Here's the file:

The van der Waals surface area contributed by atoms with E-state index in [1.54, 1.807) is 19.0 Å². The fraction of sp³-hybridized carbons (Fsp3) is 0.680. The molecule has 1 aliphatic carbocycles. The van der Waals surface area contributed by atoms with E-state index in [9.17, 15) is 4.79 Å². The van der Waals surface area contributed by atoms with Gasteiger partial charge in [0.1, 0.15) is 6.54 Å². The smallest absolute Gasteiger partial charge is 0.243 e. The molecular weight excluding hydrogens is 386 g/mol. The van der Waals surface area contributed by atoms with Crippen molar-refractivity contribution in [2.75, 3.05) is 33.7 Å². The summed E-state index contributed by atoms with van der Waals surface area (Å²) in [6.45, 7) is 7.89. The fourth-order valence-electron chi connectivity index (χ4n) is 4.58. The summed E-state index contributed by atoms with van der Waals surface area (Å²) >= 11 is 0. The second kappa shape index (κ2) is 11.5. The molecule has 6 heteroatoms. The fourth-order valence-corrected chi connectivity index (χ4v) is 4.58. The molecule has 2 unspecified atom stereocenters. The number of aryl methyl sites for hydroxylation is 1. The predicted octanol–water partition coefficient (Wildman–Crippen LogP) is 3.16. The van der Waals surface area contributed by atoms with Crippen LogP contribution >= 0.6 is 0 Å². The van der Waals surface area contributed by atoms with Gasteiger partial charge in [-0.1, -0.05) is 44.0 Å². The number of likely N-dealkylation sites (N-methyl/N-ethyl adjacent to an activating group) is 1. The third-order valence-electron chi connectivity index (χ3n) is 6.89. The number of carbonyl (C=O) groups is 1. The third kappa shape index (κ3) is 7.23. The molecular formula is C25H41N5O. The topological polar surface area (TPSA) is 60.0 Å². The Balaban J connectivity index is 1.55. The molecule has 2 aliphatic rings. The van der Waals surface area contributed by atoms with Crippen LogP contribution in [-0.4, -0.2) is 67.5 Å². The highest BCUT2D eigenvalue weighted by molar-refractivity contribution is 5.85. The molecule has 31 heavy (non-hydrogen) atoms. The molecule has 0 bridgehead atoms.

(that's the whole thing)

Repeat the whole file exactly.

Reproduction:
The van der Waals surface area contributed by atoms with E-state index in [1.54, 1.807) is 19.0 Å². The fraction of sp³-hybridized carbons (Fsp3) is 0.680. The molecule has 1 aliphatic carbocycles. The van der Waals surface area contributed by atoms with E-state index in [9.17, 15) is 4.79 Å². The van der Waals surface area contributed by atoms with Gasteiger partial charge in [0.1, 0.15) is 6.54 Å². The smallest absolute Gasteiger partial charge is 0.243 e. The molecular weight excluding hydrogens is 386 g/mol. The van der Waals surface area contributed by atoms with Crippen molar-refractivity contribution in [2.75, 3.05) is 33.7 Å². The summed E-state index contributed by atoms with van der Waals surface area (Å²) in [6.45, 7) is 7.89. The fourth-order valence-electron chi connectivity index (χ4n) is 4.58. The summed E-state index contributed by atoms with van der Waals surface area (Å²) >= 11 is 0. The second kappa shape index (κ2) is 11.5. The molecule has 6 heteroatoms. The fourth-order valence-corrected chi connectivity index (χ4v) is 4.58. The molecule has 2 unspecified atom stereocenters. The number of aryl methyl sites for hydroxylation is 1. The predicted octanol–water partition coefficient (Wildman–Crippen LogP) is 3.16. The van der Waals surface area contributed by atoms with Crippen LogP contribution >= 0.6 is 0 Å². The van der Waals surface area contributed by atoms with Gasteiger partial charge in [-0.1, -0.05) is 44.0 Å². The number of likely N-dealkylation sites (N-methyl/N-ethyl adjacent to an activating group) is 1. The third-order valence-electron chi connectivity index (χ3n) is 6.89. The number of carbonyl (C=O) groups is 1. The third kappa shape index (κ3) is 7.23. The molecular formula is C25H41N5O. The topological polar surface area (TPSA) is 60.0 Å². The Balaban J connectivity index is 1.55. The molecule has 2 aliphatic rings. The van der Waals surface area contributed by atoms with Crippen LogP contribution in [-0.4, -0.2) is 67.5 Å². The highest BCUT2D eigenvalue weighted by molar-refractivity contribution is 5.85. The molecule has 31 heavy (non-hydrogen) atoms. The molecule has 0 bridgehead atoms.